Note: The Organizational Toolkit for the Director of Nursing Services in AAPACN’s Nurse Leader Fundamentals course is a great tool to help with time management. Included are tools to assist the DNS to set priorities, tables with DNS responsibilities and how to schedule them, and a daily and weekly planner template.

Delegate and set boundaries while away

Although they sometimes try to, the DNS cannot be everywhere all the time or personally do everything. Therefore, it’s important to decide which tasks can be delegated to other team members, especially when the DNS is off and out of the facility. Establishing a strong relationship with the administrator can dramatically improve the DNS’s work-life balance. The DNS should work with the administrator to see how they can best cover for each other to achieve balance.

“The administrator could take on tasks such as staffing, daily time slip reviews for overtime or not punching out, and review of supplies to make sure there are enough,” says Denise Winzeler, BSN, RN, LNHA, DNS-MT, QCP-MT, curriculum development specialist for the American Association of Post-Acute Care Nursing (AAPACN). Identifying what tasks others can perform can help the DNS to carve time out of a packed schedule.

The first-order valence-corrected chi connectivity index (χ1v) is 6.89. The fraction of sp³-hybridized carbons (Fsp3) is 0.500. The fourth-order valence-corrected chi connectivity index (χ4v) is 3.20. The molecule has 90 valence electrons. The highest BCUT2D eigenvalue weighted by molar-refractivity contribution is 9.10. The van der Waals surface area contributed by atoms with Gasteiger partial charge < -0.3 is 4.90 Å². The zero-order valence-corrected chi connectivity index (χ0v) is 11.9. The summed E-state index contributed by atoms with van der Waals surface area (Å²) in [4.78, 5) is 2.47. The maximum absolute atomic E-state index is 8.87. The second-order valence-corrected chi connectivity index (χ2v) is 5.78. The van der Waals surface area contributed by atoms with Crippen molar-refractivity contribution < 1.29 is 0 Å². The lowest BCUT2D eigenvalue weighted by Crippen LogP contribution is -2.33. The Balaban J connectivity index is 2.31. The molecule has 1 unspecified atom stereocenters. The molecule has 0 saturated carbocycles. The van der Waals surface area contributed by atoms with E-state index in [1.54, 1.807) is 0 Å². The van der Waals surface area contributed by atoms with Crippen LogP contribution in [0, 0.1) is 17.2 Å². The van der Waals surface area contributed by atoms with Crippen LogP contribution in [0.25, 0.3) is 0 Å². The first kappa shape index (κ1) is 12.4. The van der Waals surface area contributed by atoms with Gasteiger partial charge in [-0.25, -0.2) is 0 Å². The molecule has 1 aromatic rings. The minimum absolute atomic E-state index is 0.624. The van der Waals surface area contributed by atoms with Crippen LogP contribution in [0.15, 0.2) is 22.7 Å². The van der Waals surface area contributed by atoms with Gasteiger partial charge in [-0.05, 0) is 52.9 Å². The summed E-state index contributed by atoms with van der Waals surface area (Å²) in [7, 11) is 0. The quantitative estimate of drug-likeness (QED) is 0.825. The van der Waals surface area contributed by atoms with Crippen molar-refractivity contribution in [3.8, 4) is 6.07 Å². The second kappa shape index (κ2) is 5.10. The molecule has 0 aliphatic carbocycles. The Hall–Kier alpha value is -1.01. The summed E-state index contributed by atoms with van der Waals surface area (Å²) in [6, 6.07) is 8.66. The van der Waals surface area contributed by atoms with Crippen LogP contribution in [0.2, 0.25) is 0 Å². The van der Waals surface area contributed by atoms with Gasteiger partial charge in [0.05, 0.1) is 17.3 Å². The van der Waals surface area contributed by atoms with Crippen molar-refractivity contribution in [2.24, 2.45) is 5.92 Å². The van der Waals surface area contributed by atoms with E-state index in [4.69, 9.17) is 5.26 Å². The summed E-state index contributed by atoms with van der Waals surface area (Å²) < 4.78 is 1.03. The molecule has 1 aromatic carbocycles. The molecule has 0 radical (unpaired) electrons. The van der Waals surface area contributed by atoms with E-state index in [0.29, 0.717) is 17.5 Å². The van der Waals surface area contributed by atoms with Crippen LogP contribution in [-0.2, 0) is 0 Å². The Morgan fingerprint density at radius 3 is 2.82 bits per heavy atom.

It’s also important that DNSs set boundaries for their teams and establish what truly constitutes an emergency. Remind staff what deserves a text or a call and what can wait until the next day. When the team understands these communication expectations, the DNS is less likely to be interrupted during important personal time.